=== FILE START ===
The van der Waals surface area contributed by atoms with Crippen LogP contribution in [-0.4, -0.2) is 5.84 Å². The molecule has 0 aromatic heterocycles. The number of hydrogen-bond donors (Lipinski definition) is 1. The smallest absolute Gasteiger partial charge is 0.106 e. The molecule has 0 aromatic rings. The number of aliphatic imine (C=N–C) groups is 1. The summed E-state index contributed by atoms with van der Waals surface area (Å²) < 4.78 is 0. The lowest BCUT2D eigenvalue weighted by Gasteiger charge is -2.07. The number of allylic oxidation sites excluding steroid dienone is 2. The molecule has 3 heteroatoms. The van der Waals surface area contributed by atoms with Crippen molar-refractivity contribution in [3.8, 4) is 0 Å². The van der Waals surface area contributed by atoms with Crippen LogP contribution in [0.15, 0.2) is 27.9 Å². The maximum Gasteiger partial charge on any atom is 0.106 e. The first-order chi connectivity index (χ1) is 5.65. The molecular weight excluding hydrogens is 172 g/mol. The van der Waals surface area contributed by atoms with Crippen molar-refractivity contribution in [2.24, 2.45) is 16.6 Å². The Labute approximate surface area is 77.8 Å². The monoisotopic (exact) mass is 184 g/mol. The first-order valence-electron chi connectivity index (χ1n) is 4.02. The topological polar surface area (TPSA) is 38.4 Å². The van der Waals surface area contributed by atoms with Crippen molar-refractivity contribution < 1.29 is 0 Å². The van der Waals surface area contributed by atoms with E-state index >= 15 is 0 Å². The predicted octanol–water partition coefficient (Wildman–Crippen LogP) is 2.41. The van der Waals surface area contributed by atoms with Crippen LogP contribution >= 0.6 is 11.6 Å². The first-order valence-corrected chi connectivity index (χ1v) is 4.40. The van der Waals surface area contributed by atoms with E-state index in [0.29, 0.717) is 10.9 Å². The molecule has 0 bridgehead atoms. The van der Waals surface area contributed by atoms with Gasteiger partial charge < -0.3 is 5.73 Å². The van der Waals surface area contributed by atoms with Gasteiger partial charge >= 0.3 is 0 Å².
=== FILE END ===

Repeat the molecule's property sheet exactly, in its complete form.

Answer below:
The van der Waals surface area contributed by atoms with Crippen LogP contribution in [-0.4, -0.2) is 5.84 Å². The molecule has 0 aromatic heterocycles. The number of hydrogen-bond donors (Lipinski definition) is 1. The smallest absolute Gasteiger partial charge is 0.106 e. The molecule has 0 aromatic rings. The number of aliphatic imine (C=N–C) groups is 1. The summed E-state index contributed by atoms with van der Waals surface area (Å²) < 4.78 is 0. The lowest BCUT2D eigenvalue weighted by Gasteiger charge is -2.07. The number of allylic oxidation sites excluding steroid dienone is 2. The molecule has 3 heteroatoms. The van der Waals surface area contributed by atoms with Crippen molar-refractivity contribution in [3.8, 4) is 0 Å². The van der Waals surface area contributed by atoms with Crippen LogP contribution in [0.15, 0.2) is 27.9 Å². The maximum Gasteiger partial charge on any atom is 0.106 e. The first-order chi connectivity index (χ1) is 5.65. The molecular weight excluding hydrogens is 172 g/mol. The van der Waals surface area contributed by atoms with Crippen molar-refractivity contribution in [2.24, 2.45) is 16.6 Å². The Labute approximate surface area is 77.8 Å². The monoisotopic (exact) mass is 184 g/mol. The first-order valence-electron chi connectivity index (χ1n) is 4.02. The topological polar surface area (TPSA) is 38.4 Å². The van der Waals surface area contributed by atoms with Crippen molar-refractivity contribution < 1.29 is 0 Å². The van der Waals surface area contributed by atoms with E-state index >= 15 is 0 Å². The predicted octanol–water partition coefficient (Wildman–Crippen LogP) is 2.41. The van der Waals surface area contributed by atoms with Crippen LogP contribution >= 0.6 is 11.6 Å². The first-order valence-corrected chi connectivity index (χ1v) is 4.40. The van der Waals surface area contributed by atoms with E-state index in [0.29, 0.717) is 10.9 Å². The molecule has 0 bridgehead atoms. The van der Waals surface area contributed by atoms with Gasteiger partial charge < -0.3 is 5.73 Å². The van der Waals surface area contributed by atoms with Gasteiger partial charge >= 0.3 is 0 Å².